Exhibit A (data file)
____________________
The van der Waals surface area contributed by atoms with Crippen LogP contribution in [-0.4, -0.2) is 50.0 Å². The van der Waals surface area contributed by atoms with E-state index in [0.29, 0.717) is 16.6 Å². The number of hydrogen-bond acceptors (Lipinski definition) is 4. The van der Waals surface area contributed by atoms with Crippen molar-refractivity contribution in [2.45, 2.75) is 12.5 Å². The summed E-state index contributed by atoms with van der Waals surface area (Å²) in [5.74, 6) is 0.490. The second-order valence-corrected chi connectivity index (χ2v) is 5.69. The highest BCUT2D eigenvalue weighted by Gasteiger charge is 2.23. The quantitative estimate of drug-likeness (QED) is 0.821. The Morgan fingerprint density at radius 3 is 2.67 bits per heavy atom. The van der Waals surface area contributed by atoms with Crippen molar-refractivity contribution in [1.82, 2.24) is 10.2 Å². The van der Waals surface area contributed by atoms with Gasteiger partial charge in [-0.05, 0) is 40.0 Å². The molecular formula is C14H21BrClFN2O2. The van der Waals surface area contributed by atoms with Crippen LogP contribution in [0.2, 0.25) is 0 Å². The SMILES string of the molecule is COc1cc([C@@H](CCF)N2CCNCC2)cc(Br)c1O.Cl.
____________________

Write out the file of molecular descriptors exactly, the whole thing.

The van der Waals surface area contributed by atoms with Crippen LogP contribution in [-0.4, -0.2) is 50.0 Å². The van der Waals surface area contributed by atoms with E-state index in [0.29, 0.717) is 16.6 Å². The number of hydrogen-bond acceptors (Lipinski definition) is 4. The van der Waals surface area contributed by atoms with Crippen molar-refractivity contribution in [2.45, 2.75) is 12.5 Å². The summed E-state index contributed by atoms with van der Waals surface area (Å²) in [5.74, 6) is 0.490. The second-order valence-corrected chi connectivity index (χ2v) is 5.69. The highest BCUT2D eigenvalue weighted by Gasteiger charge is 2.23. The quantitative estimate of drug-likeness (QED) is 0.821. The Morgan fingerprint density at radius 3 is 2.67 bits per heavy atom. The van der Waals surface area contributed by atoms with Crippen molar-refractivity contribution in [1.82, 2.24) is 10.2 Å². The van der Waals surface area contributed by atoms with Gasteiger partial charge in [-0.05, 0) is 40.0 Å². The molecular formula is C14H21BrClFN2O2. The van der Waals surface area contributed by atoms with Crippen LogP contribution in [0.2, 0.25) is 0 Å². The SMILES string of the molecule is COc1cc([C@@H](CCF)N2CCNCC2)cc(Br)c1O.Cl.